HOW DOES INSULATION WORK?
Heat flows naturally from a warmer to a cooler space. In the winter, this heat flow moves directly from all heated living spaces to adjacent unheated rooms, or to the outdoors; or indirectly through interior ceilings, walls, and floors--wherever there is a difference in temperature. During the warmer months, heat flows from outdoors to the house interior.
To maintain comfort, the heat lost in winter must be replaced by your heating system and the heat gained in summer can be removed by your air conditioner. Insulating ceilings, walls, and floors decreases this heat flow by providing an effective resistance to the flow of heat.
Insulation is rated in terms of thermal resistance, called R-value, which indicates the resistance to heat flow. The higher the R-value, the greater the insulating effectiveness. The R-value of thermal insulation depends on the type of material, its thickness, and density. In calculating the R-value of a multi-layered installation, the R-value of the individual layers are added. Installing more insulation in your home increases R-value and the resistance to heat flow.
The effectiveness of an insulated wall or ceiling also depends on how and where the insulation is installed. For example, insulation which is compressed will not give you its full rated R-value. Also, the overall R-value of a wall or ceiling will be somewhat different from the R-value of the insulation itself because some heat flows around the insulation through the studs and joists. That is, the overall R-value of a wall with insulation between timber studs is less than the R-value of the insulation itself because the wood provides a thermal bridge around the insulation.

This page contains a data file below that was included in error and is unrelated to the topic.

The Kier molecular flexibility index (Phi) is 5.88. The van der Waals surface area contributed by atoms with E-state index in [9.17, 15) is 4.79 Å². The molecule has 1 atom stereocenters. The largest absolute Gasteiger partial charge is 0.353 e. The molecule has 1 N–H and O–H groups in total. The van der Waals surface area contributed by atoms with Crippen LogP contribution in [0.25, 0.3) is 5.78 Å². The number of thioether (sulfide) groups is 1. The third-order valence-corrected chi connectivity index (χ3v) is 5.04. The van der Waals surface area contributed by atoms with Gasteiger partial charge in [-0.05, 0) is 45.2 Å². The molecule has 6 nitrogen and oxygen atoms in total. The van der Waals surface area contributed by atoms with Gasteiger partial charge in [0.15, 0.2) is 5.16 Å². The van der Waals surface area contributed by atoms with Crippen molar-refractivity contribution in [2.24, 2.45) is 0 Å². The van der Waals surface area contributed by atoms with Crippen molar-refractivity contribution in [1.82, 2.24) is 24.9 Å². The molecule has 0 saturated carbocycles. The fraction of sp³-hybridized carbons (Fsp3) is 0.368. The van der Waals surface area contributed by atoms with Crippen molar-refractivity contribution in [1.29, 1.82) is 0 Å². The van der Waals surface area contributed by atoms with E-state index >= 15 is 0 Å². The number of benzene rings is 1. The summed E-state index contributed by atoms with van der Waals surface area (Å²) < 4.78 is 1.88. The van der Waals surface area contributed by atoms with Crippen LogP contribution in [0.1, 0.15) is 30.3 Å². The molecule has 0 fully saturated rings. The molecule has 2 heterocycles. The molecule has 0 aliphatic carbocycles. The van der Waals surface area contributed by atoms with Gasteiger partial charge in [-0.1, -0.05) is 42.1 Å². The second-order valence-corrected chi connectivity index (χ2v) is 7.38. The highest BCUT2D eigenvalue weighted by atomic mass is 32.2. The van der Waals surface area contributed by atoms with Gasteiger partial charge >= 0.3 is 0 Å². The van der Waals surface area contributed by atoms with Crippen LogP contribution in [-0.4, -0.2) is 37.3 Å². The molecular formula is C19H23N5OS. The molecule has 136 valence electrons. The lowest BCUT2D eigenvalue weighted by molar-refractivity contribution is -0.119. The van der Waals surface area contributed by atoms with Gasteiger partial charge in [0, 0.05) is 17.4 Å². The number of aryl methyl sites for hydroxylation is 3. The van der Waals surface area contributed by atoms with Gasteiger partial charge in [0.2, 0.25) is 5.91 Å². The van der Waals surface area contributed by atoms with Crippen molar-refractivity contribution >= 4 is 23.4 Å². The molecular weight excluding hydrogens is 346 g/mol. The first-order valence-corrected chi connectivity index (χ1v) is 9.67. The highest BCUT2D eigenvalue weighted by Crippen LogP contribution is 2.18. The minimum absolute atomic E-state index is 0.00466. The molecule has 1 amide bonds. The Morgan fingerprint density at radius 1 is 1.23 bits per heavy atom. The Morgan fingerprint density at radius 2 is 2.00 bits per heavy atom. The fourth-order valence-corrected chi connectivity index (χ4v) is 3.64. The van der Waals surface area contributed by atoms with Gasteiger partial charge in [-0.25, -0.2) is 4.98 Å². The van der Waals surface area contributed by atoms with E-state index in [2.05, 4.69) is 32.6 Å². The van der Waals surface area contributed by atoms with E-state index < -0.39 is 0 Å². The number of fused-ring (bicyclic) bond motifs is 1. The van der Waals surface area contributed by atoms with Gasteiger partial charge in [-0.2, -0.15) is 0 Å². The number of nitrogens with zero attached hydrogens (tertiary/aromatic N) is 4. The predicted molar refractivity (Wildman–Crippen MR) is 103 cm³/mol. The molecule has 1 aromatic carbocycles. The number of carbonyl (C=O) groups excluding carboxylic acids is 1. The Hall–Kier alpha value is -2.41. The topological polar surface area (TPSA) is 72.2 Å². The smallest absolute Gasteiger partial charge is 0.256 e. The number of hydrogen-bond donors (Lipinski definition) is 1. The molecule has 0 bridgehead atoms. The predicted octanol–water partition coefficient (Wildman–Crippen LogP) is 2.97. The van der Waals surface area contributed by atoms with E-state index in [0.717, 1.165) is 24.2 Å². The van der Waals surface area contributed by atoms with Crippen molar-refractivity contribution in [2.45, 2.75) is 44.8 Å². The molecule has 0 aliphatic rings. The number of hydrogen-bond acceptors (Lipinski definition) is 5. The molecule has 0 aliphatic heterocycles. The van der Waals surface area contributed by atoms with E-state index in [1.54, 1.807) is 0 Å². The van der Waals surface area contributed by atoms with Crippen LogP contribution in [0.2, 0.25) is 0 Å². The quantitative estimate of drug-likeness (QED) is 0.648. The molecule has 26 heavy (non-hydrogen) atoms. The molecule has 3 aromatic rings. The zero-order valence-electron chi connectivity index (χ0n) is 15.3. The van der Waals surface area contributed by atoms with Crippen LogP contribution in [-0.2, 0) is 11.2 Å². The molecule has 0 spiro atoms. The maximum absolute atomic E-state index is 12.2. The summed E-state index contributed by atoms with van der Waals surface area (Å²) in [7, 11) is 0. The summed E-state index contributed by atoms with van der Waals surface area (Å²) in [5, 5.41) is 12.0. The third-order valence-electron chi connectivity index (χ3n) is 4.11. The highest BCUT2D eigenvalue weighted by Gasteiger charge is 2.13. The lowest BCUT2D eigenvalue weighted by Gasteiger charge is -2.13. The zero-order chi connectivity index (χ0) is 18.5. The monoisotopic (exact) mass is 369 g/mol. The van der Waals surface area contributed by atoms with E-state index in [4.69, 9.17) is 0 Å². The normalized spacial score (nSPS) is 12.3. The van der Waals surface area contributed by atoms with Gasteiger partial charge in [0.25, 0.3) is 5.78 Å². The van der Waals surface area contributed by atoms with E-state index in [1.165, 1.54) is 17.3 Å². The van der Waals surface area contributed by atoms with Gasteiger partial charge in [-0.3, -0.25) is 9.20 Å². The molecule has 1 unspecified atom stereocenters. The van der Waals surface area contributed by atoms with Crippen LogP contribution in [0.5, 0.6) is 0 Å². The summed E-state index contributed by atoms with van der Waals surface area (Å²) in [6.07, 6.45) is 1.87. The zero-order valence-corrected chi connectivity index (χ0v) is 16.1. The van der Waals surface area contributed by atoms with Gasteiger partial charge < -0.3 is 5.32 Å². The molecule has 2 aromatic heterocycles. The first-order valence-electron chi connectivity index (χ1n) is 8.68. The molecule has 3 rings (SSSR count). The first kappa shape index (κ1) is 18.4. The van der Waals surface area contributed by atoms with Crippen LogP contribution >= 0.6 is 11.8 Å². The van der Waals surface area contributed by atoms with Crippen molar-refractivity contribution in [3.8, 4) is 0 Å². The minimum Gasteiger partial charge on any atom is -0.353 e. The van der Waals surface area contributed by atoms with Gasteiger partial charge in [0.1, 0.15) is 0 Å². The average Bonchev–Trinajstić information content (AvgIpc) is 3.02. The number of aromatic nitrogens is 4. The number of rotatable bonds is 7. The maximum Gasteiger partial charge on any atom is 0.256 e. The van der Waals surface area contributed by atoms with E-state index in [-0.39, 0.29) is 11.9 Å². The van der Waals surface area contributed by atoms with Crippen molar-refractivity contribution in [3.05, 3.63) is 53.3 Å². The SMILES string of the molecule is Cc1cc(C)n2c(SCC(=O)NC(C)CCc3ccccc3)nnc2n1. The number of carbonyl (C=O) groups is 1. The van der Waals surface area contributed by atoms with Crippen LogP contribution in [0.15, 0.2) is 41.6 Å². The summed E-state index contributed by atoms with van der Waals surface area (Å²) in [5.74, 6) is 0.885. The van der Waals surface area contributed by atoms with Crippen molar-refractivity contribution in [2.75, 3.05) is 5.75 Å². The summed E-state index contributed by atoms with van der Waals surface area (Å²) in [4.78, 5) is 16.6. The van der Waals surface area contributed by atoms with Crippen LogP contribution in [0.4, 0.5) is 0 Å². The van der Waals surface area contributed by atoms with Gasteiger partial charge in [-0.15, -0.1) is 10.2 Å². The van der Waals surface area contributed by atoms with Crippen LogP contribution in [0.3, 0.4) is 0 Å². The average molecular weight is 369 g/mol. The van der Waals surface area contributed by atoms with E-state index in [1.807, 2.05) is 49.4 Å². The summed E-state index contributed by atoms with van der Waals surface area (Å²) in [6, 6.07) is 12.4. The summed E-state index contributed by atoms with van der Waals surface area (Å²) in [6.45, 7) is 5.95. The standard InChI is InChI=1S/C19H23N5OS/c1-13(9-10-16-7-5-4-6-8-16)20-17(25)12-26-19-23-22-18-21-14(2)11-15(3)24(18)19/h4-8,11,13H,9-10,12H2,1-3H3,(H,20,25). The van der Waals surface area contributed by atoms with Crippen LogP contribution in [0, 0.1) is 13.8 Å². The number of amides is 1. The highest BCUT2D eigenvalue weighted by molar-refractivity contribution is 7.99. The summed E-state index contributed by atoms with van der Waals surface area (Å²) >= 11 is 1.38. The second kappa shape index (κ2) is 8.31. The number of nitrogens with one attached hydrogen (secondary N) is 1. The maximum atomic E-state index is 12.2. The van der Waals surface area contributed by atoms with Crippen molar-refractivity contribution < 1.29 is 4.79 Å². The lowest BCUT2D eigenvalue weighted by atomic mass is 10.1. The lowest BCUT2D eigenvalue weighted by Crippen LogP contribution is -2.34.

The thermal bridging through metal framing is much greater than that through timber-framed walls; sometimes a metal wal's overall R-value can be as low as half the insulations R-value. At Bond Homes, we build timber framed walls which are less thermally conductive and provide a better level of overall insulation.
Heat movement explained.
Heat moves in three ways: radiation, conduction and convection.
Radiation is heat transfer through electromagnetic light waves that we can't see. You feel radiant heat from a burning fire or from sunlight streaming into a window that strikes your body. The radiation from the sun is short-wave radiation which penetrates the glass window and warms the interior surfaces and furnishings in your home. These surfaces and furnishings then release the aquired heat in the form of long-wave radiation that cannot penetrate the glass to escape outside.
This effect is commonly known as the 'greenhouse' or 'glasshouse' effect.
Conduction heat transfer happens when heat moves through an object. The heat excites the molecules in a heated object and these molecules excite the ones next to them. The closer packed the molecules are in an object, the more rapid the heat transfer.
Gases, such as air, do not conduct heat very well. Solids, (particularly metal) conduct heat much more readily. With conductive heat transfer, heat inside the home warms the bottom layer of plasterboard ceiling which transfers heat to the next layer and so on.
Convection heat transfer happens when a fluid such as air or water gets heated by a hot object that touches the air or water. Ducted central heating is a great example of convection heat as the air moving over the heat exchanger gets warm and then passes that warmth to objects it touches once it is in the room. You feel convective drafts in a room in winter as well. If you stand in front of a large pane of glass that is not insulated glass, you can feel a cold draft. That is actually air that has lost or transferred its heat against the glass.
The resultant cooling effect makes the air at the window to drop causing a draught at floor level.
Insulation stops these different movements of heat transfer. The insulation absorbs the heat and slows its movement. It is important to realise that insulation does not block the movement of heat, it simply slows it down. This resistance to heat flow or movement is the R-value as explained above.